A complex dramatic scheme emerged from the acting, making it seem as though real “live action” was taking place. An example is the episode with a badly burnt girl. The scene is completely unhinged from the narration and at the same time creates an incredibly important emotional contrast with the subsequent scene of Oleg’s return home, where he comes face to face again with his internal conflict articulated visually through the literal clash with his bags on the doorstep of his and Katia’s apartment. This scene clearly demonstrates the peculiar duality of spaces—the artistic and thematic, colliding formally the natural environment of the character’s life, his oscillation between “yes” and “no.”

The notorious subject of love that long ago turned into cheap boudoir clichés is saturated with the strongest images and highlighted by complex, subtle moments of pain. How vivid and poetic is the image of Oleg running away without looking back from his beloved, who carries away all his pain and fear: a man running to loneliness. We may contrast this scene with the previous one, showing the intimate affinity of husband and wife in the kitchen, which demonstrates close physical contact but, in fact, reveals complete alienation. Here is the effect of contradiction of action and feeling, which helps transmit the image of boundless love for a neighbor, for business, for life—as bright and accurate as possible. Surprisingly, the subtle acting here does not destroy the multi-layered action but only emphasizes the naturalness and “commonness” of what is happening. How flexible in her obstinacy is Irina Gorbacheva as Katia, how expressive in his vulnerability and even in infantility is Aleksandr Iatsenko as Oleg. Perhaps it will sound loud, but Arrhythmia is a most sincere film about love. This statement is reinforced by an obvious fact: it is about love as a feeling that is incredibly painful and strong, classed just as compassion and forgiveness...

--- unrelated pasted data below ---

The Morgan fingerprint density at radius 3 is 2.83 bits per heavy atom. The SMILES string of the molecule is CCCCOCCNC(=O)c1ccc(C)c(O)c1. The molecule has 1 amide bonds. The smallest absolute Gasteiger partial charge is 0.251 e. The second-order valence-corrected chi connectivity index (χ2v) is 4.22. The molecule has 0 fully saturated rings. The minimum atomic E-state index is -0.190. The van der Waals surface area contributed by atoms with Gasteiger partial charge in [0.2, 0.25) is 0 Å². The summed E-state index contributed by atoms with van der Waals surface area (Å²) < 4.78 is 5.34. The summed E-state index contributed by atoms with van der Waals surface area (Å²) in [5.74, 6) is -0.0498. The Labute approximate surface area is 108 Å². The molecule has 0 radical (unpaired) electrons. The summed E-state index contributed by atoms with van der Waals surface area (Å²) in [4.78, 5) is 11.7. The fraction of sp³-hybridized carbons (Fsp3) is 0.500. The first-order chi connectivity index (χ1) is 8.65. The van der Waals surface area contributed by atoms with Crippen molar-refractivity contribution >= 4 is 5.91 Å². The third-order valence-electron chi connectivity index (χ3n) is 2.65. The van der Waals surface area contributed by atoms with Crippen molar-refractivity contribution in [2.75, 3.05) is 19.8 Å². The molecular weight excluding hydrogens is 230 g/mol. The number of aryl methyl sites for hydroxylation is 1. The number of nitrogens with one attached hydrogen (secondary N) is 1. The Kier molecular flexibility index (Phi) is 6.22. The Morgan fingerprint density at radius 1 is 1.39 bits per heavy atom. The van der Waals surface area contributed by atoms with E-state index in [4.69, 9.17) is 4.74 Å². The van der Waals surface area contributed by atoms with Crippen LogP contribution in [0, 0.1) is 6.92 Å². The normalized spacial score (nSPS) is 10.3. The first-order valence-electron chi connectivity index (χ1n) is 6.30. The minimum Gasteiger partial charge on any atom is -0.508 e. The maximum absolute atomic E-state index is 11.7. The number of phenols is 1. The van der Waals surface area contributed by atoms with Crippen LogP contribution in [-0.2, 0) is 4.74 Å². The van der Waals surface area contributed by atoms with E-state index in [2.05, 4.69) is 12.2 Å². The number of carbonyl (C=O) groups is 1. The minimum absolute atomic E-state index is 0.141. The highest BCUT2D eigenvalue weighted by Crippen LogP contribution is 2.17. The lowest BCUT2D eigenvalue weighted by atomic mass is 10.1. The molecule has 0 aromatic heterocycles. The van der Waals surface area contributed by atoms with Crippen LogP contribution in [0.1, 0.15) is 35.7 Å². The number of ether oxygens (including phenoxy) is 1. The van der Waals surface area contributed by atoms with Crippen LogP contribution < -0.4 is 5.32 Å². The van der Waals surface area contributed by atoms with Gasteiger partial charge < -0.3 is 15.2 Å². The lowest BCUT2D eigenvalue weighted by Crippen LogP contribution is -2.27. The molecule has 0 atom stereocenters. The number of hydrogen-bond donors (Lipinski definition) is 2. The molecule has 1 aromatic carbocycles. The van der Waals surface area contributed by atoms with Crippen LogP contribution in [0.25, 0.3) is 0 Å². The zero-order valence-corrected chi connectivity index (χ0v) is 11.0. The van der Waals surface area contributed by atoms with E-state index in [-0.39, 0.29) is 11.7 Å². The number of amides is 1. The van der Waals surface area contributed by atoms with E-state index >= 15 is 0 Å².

It is important to feel the autumn air of a provincial city through a film: so simple and real, a bit cold due to the grey color of the new buildings. For a moment, even the cinematic space seemed more real than life, but after returning to the gloss of cyclic reality this viewer still wanted to get sick with arrhythmia again.

Alexandra Porshneva

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Arrhythmia, Russia 2017
Color, 1920х1080, Dolby Digital 5.1, 112 minutes
Director Boris Khlebnikov
Scriptwriters Nataliia Meshchaninova, Boris Khlebnikov
DoP Alisher Khamidkhodzhaev
Production Design Ol’ga Khlebnikova
Editing Ivan Lebedev, Ol’ga Batalova
Cast: Aleksandr Iatsenko, Irina Gorbacheva, Nikolai Shraiber, Maksim Lagashkin
Producers Ruben Dishdishian, Sergei Selianov
Production Film Company Mars Media, Film Company СТВ, with financial support from the Ministry of Culture of the Russian Federation
Distribution (RF) Film Company Mars Media

Boris Khlebnikov: Arrhythmia (Aritmiia, 2017)

reviewed by Alexandra Porshneva © 2017

Updated: 2017 30 Sep 17